Studying plugins: Where can I find a simple ImageJ2-style plugin in the current (1.51s) version of Fiji?

plugin
fiji
Tags: #<Tag:0x00007fd69c11cb80> #<Tag:0x00007fd69c11ca40>

#1

I am trying to learn how plugins work and how to develop them.
I assume that I should be focusing on ImageJ2-style (SciJava
plugin framework) plugins, and I would like to look at a real-world
example. I have been browsing my current Fiji installation, but
all of the plugins I happened to have looked at seem to be old-style
plugins.

So …

Could someone direct me to a new-style plugin distributed with the
current version of Fiji? (Preferably a relatively small plugin that
implements some simple end-user image manipulation.)

In more detail, I see, for example, that the command

Plugins->Stitching

is implemented by a plugin, apparently in:

./Fiji.app/plugins/Stitching_-3.1.5.jar

This jar contains the class file, Stitching_Pairwise.class, as
well as the plugins.config file that seems to indicate that the
Stitching plugin is an old-style plugin. Furthermore, the source
for Stitching_Pairwise.class:

https://github.com/fiji/Stitching/blob/cc96f5fdd6b8fefefe31710c6801dcd9213964b0/src/main/java/plugin/Stitching_Pairwise.java

contains:

public class Stitching_Pairwise implements PlugIn

indicating again, presumably, an old-style plugin.

I haven’t yet found anything that looks like a new-style plugin,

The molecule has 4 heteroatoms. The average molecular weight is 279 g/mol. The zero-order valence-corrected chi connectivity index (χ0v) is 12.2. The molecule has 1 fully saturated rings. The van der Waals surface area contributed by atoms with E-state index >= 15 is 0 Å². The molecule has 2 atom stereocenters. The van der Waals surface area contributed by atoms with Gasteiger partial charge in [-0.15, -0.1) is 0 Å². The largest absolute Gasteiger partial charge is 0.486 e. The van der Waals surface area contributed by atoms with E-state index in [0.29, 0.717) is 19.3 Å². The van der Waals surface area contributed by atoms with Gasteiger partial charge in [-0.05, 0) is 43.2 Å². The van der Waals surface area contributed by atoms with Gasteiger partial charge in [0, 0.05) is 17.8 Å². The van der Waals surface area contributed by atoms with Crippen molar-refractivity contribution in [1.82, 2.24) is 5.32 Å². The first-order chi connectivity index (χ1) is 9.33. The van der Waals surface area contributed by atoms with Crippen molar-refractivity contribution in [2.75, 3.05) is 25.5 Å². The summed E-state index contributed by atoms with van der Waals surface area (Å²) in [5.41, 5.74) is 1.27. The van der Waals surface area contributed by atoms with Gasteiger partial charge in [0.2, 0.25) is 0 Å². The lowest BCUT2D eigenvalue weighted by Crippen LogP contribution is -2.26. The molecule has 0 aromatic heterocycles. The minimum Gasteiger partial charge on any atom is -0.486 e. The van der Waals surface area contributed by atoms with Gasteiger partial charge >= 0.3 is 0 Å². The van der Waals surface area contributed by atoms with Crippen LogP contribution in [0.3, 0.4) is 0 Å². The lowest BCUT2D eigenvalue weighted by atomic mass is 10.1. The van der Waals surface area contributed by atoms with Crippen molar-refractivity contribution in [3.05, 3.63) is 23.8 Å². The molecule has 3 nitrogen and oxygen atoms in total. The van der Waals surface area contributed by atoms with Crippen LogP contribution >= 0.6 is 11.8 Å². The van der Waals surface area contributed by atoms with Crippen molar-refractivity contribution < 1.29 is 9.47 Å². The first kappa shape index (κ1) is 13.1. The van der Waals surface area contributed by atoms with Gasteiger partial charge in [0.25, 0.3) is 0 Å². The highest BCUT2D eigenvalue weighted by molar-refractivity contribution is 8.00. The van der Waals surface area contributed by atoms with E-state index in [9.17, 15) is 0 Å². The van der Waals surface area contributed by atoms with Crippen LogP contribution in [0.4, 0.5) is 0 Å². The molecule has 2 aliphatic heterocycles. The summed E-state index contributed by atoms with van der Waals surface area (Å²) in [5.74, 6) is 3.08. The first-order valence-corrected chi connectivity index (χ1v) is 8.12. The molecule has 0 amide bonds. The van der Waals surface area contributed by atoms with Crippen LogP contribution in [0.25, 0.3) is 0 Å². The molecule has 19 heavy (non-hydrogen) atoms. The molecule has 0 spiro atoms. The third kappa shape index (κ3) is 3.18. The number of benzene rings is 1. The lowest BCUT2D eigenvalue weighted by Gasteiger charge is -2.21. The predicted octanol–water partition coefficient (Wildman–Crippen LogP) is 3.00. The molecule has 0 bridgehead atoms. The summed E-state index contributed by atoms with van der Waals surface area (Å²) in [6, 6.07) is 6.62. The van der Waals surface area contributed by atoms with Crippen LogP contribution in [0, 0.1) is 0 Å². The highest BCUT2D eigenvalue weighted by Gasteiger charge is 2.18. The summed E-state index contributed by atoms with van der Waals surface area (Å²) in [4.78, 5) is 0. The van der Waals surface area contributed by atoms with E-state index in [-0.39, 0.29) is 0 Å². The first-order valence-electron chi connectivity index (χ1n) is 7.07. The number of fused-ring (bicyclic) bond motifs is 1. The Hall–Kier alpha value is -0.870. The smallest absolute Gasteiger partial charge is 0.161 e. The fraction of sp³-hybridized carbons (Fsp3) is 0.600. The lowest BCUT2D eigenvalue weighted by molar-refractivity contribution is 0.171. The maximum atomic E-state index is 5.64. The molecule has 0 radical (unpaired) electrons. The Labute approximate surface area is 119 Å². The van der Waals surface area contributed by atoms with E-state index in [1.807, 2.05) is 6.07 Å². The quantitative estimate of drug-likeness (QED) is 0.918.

and I don’t really know a good way to search for one. So it would
be helpful if someone could direct me to a Fiji menu entry that is
hooked to a new-style plugin.

Thanks, mm.


#2

It’s true that there are many more IJ1-style plugins than IJ2-style ones. One reason is that IJ1 has been around a lot longer; another is that some of the IJ2 API is not yet fully stabilized.

Here is a Groovy script that prints out a list of available SciJava modules, excluding ImageJ Ops and the ApplyLookupTable command (since these dominate the output otherwise):

#@ ModuleService ms
scijavaCommands = ms.getModules().stream()
	.filter {
		info -> info.getIdentifier().startsWith("command:") &&
			!info.getIdentifier().contains("net.imagej.ops.") &&
			!info.getIdentifier().contains("ApplyLookupTable")
	}
	.map { info -> info.getIdentifier() }
	.collect().sort()
println(String.join("\n", scijavaCommands))

If you want a simple example to study, try the example-imagej-command, which exists to illustrate how ImageJ2 commands work.

Note that it is possible to use the SciJava plugin mechanism without actually declaring @Parameter fields or using ImgLib2 data structures. See e.g. BigDataViewerPlugin. This has the advantage of no longer needing the _ in the name nor the plugins.config in the JAR.


#3

Thank you, Curtis, this is very helpful.

I ran your script by pasting it into the Fiji script editor. Indeed, it lists many
IJ2-style plugins. For no particular reason I’ve decided to focus on

command:net.imagej.plugins.commands.assign.InvertDataValues

I’ve downloaded the source, InvertDataValues.java, and will start
monkeying around with it.

You do mention "that some of the IJ2 API is not yet fully stabilized."
Should this be a concern for me? Should I consider learning to
develop IJ1 plugins rather than IJ2 plugins?

Thanks again, mm.


#4

Hi @mountain_man

I have a simple plugin I am currently writing for a project with the Open Science Foundation attempting to replicate Gertz. etc. all a paper on biomechanical remodeling of the tumor environment. The project requires fiber measurements and the researchers were using a macro called FibriTool.

The plugin code has the original FibriTool code in the comments, so you can see how code from a macro is translated to ImageJ2 (imglib2 and imagej-ops).

The main reason we converted the Macro to ImageJ2 is to make is easy to use as a KNIME node, as we need to analyze a few hundred images and crunch statistics.